Money Talk: Settle Home Ownership in Divorce Agreement

Question: Our daughter was divorced in 2012 from her husband of 20 years. He still lives in the house they shared and she lives elsewhere. He pays the mortgage. When she asks him to remove her name from the mortgage, he says she is harassing him. What are her legal options and steps to accomplish this? Answer: The couple’s divorce agreement should have addressed this issue. If he agreed to take sole responsibility for the mortgage,...

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Money Talk: Don’t Co-Sign for Son’s Car Loan

Question: Our son graduated from college last year and was recently hired as a permanent employee for a company he was contracted with for the past year. He wants to buy a new car but has limited credit history. He has a credit card he has had since starting college. He uses it lightly and pays the balance off every month. If we are asked to co-sign a loan, will paying for the car positively impact his credit scores? Answer: Yes, an...

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The Hot Spots for Home Improvement: Who’s Rebuilding?

After doing just enough to maintain their homes in the wake of the Great Recession, Americans are starting to ramp up spending on backyard decks, spa-like bathrooms and other vanity improvements. The amount people spend on home remodeling and repair is anticipated to hit $325 billion this year, a level that hasn’t been reached since 2007, according to the Harvard Joint Center for Housing Studies. Hanley Wood, a marketing services...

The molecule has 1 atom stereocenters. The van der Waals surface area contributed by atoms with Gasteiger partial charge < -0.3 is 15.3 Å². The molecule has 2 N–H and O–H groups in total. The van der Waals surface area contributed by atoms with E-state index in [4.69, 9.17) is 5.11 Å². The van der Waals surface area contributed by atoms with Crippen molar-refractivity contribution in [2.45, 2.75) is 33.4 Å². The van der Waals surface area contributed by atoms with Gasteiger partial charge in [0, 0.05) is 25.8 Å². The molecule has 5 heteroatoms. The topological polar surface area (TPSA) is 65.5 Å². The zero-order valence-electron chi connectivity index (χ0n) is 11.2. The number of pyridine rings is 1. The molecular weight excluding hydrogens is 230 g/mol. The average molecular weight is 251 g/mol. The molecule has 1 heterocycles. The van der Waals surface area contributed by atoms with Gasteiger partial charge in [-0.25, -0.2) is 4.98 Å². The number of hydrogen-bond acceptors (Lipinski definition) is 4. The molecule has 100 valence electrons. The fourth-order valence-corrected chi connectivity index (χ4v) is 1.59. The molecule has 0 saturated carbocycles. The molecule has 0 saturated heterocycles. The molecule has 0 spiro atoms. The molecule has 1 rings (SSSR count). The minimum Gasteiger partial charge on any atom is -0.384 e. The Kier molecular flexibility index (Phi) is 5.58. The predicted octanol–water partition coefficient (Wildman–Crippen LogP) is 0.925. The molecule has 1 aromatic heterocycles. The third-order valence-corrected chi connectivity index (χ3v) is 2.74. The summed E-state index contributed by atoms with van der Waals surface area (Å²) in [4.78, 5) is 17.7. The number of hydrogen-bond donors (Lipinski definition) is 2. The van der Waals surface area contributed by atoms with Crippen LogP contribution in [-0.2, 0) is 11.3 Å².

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Money Talk: How Installment Debt and Revolving Debt Differ

Question: I need to understand how credit reporting agencies treat personal unsecured loan debt versus credit card debt. I am considering getting a personal loan from a reputable lender to pay down my credit card debt. The amount of my overall debt will still be the same, just in a different category. How will my credit score be affected? Answer: What you need to understand is how credit scoring formulas treat installment debt (loans)...

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Reverse Mortgage Due When Borrowers Die

As more seniors turn to reverse mortgages, their adult children might be puzzled or concerned about what will happen to that debt when their parents die. Nearly all reverse mortgages are home equity conversion mortgages, or HECMs, which are insured by the Federal Housing Administration. HECMs are subject to some rules that might not apply to non-HECMs. The first thing adult children should know about HECMs is that these reverse...

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